The ultimate goal for every team is to end the season with a win. For the Gonzaga Bulldogs that's exactly what happened, except nobody wanted it to be this way.
When the Zags wrapped up a dominant win over Saint Mary's in the West Coast Conference Tournament championship March 10, the excitement level went through the roof. Preseason question marks had been answered and midseason adversity overcome. The Zags owned a gaudy 31-2 record — only five times in program history had the Zags won more games in a season — and they weren't even done yet.
Of course, that's what we thought at the time.
Two days later, on March 12, the NCAA Tournament was canceled. It took less than 48 hours for all of the air to drain out of one of the more exciting and improbable seasons in Gonzaga history.
It was a season that opened with a tempered optimism. The Zags were ranked eighth in the preseason AP Poll, but would have to replace four starters from last year's team. Surely, there would be some bumps in the road. But there weren't. By the seventh week of the season Gonzaga sat atop the AP Poll; the Zags were the No. 1 team in the country once again.
The Zags avoided the early season hiccups, but they never really came together until the very end. Killian Tillie missed the first games of the year due to injury, and just as he came into the fold Anton Watson began a slow, painful and premature exit due to repeated shoulder dislocations. It took until mid-February for the Zags to solidify as fully healthy a roster as possible. With it, they won the WCC regular season title and took home the conference tournament trophy as well.
They spent most of the season rating as the most efficient offensive team in the country, a title they held at season's end by averaging 1.20 points per possession over the year. A suspect defense had steadily improved as well, and the team rounded into form at exactly the right time.
Bracket prognosticators expected the Zags would find themselves as the one-seed in the West Region of the NCAA Tournament. That meant a trip a few blocks from campus to Spokane Arena for the first two rounds of March Madness, then down to Los Angeles for the Sweet Sixteen and Elite Eight. An early-April weekend in Atlanta for the Final Four seemed almost assured.
Now, we'll never know what would have happened with this team. It's more maddening than the Madness itself. Seasons this successful are now commonplace at Gonzaga, but they're not guaranteed. This could have been the year, and we won't get to see it.
That's not to say this team didn't provide countless moments, though. The Zags always do, so maybe this is just recency bias at work, but this team may have provided more than any who came before, even if the ultimate one was lost to a pandemic.
On the first night of the year Zag fans were apprehensive. As had been the case the season before, now-senior Tillie, arguably the team's best player, would miss the opening game due to injury. But in his stead was Watson, a freshman who had made his way over from Gonzaga Prep. The Zags have built a reputation for finding elite international talent, like Tillie, and loading up on it every single year. In Watson, though, they had the opposite. A Spokane kid starting for Spokane's team for the first time since David Stockton way back on March 23, 2015.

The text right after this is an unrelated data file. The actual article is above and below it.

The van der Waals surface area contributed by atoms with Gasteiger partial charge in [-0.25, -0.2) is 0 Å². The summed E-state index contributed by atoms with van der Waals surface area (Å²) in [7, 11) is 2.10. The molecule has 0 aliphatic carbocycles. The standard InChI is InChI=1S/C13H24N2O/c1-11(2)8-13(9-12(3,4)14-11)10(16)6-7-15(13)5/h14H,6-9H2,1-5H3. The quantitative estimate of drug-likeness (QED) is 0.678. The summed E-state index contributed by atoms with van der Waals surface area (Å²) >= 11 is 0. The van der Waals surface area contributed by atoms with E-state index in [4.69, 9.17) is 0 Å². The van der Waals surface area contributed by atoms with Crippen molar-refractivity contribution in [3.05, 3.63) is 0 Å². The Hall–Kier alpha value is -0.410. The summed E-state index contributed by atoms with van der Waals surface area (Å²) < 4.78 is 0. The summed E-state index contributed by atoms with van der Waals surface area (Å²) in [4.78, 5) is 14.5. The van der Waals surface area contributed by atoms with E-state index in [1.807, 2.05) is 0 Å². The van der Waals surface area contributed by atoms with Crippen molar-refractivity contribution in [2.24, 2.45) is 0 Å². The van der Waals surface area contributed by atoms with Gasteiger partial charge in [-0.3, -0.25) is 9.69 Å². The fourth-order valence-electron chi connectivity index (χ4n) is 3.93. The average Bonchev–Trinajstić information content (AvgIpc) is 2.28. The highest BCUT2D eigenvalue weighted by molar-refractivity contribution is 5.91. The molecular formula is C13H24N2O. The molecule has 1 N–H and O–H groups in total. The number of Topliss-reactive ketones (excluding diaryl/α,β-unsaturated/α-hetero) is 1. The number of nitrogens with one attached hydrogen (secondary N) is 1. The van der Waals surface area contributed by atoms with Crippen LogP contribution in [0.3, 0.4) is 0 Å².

Watson made way for Tillie upon his return, but we'll never lose that moment. Flash forward to the very end of the season, to the very last on-court moment of the year, and you see Tillie making way for another Zag.
As champions always do, the Zags cut down the net at the WCC Tournament. Tillie, a senior with no idea his Gonzaga career had just come to an end, climbed the ladder last. As he removed the net from the rim he gestured for a teammate. Joel Ayayi walked over to the base of the ladder and Tillie, the 2018 WCC Tournament MVP, crowned Ayayi, the 2020 WCC Tournament MVP, by placing the net over his head and draping it around his neck.
An all-time Gonzaga great anointing the next generation. It was powerful and heartfelt at the time, and even more so now, knowing Tillie's career has ended abruptly.
The team gave us very public moments, like on senior night when manager Mac Graff ditched his wheelchair and walked to center court during a pre-game celebration. They gave us more private ones, too. Graduate transfer guard Admon Gilder came to Spokane from Texas A&M for his final collegiate season. It was a sacrifice, though, as Gilder had to leave behind his family. On Feb. 27 against San Diego, when Gilder brought down the house with a thunderous dunk, he pointed into the crowd. It wasn't a gesture to the fans generally, it was to his 4-year-old daughter, Kailey, who was finally reunited with her father.
After the game, in front of an empty arena, the two played together with a basketball on the court.
Every season brings moments like this, which show Gonzaga is about more than just winning games — though they're normally overshadowed by the winning Gonzaga tends to do in March. This year though, that's not happening.
The tournament can be taken away, but what this team gave us can't. We have to wait another year for the big moment, but all the little moments from this season might well be worth even more. ♦